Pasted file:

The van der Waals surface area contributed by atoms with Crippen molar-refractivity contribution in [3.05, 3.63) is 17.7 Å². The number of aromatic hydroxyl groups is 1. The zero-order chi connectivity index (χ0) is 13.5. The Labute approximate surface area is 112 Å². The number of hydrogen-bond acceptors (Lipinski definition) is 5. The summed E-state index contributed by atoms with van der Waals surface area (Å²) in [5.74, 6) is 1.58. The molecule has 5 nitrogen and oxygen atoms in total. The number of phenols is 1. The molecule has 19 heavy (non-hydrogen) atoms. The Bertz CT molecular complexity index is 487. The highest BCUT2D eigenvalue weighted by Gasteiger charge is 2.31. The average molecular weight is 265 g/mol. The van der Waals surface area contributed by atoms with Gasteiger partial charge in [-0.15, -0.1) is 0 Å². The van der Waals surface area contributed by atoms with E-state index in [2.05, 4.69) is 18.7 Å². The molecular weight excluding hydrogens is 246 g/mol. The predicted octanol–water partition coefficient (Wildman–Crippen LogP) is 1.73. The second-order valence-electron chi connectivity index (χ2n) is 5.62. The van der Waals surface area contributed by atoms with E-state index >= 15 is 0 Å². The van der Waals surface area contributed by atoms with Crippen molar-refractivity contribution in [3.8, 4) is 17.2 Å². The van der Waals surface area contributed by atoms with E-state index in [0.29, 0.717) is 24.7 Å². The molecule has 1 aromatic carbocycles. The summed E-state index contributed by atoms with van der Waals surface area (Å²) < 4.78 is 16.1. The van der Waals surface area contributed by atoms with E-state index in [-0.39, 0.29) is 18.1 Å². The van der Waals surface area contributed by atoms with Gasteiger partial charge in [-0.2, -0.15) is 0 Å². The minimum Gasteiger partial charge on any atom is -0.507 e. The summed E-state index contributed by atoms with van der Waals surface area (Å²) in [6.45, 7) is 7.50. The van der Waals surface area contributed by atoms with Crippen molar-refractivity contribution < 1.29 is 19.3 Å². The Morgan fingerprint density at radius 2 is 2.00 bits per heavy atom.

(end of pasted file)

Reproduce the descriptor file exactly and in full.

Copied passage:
The van der Waals surface area contributed by atoms with Crippen molar-refractivity contribution in [3.05, 3.63) is 17.7 Å². The number of aromatic hydroxyl groups is 1. The zero-order chi connectivity index (χ0) is 13.5. The Labute approximate surface area is 112 Å². The number of hydrogen-bond acceptors (Lipinski definition) is 5. The summed E-state index contributed by atoms with van der Waals surface area (Å²) in [5.74, 6) is 1.58. The molecule has 5 nitrogen and oxygen atoms in total. The number of phenols is 1. The molecule has 19 heavy (non-hydrogen) atoms. The Bertz CT molecular complexity index is 487. The highest BCUT2D eigenvalue weighted by Gasteiger charge is 2.31. The average molecular weight is 265 g/mol. The van der Waals surface area contributed by atoms with Gasteiger partial charge in [-0.15, -0.1) is 0 Å². The van der Waals surface area contributed by atoms with E-state index in [2.05, 4.69) is 18.7 Å². The molecular weight excluding hydrogens is 246 g/mol. The predicted octanol–water partition coefficient (Wildman–Crippen LogP) is 1.73. The second-order valence-electron chi connectivity index (χ2n) is 5.62. The van der Waals surface area contributed by atoms with E-state index >= 15 is 0 Å². The van der Waals surface area contributed by atoms with Crippen molar-refractivity contribution in [3.8, 4) is 17.2 Å². The van der Waals surface area contributed by atoms with E-state index in [0.29, 0.717) is 24.7 Å². The molecule has 1 aromatic carbocycles. The summed E-state index contributed by atoms with van der Waals surface area (Å²) < 4.78 is 16.1. The van der Waals surface area contributed by atoms with E-state index in [-0.39, 0.29) is 18.1 Å². The van der Waals surface area contributed by atoms with Gasteiger partial charge in [-0.2, -0.15) is 0 Å². The minimum Gasteiger partial charge on any atom is -0.507 e. The summed E-state index contributed by atoms with van der Waals surface area (Å²) in [6.45, 7) is 7.50. The van der Waals surface area contributed by atoms with Crippen molar-refractivity contribution < 1.29 is 19.3 Å². The Morgan fingerprint density at radius 2 is 2.00 bits per heavy atom.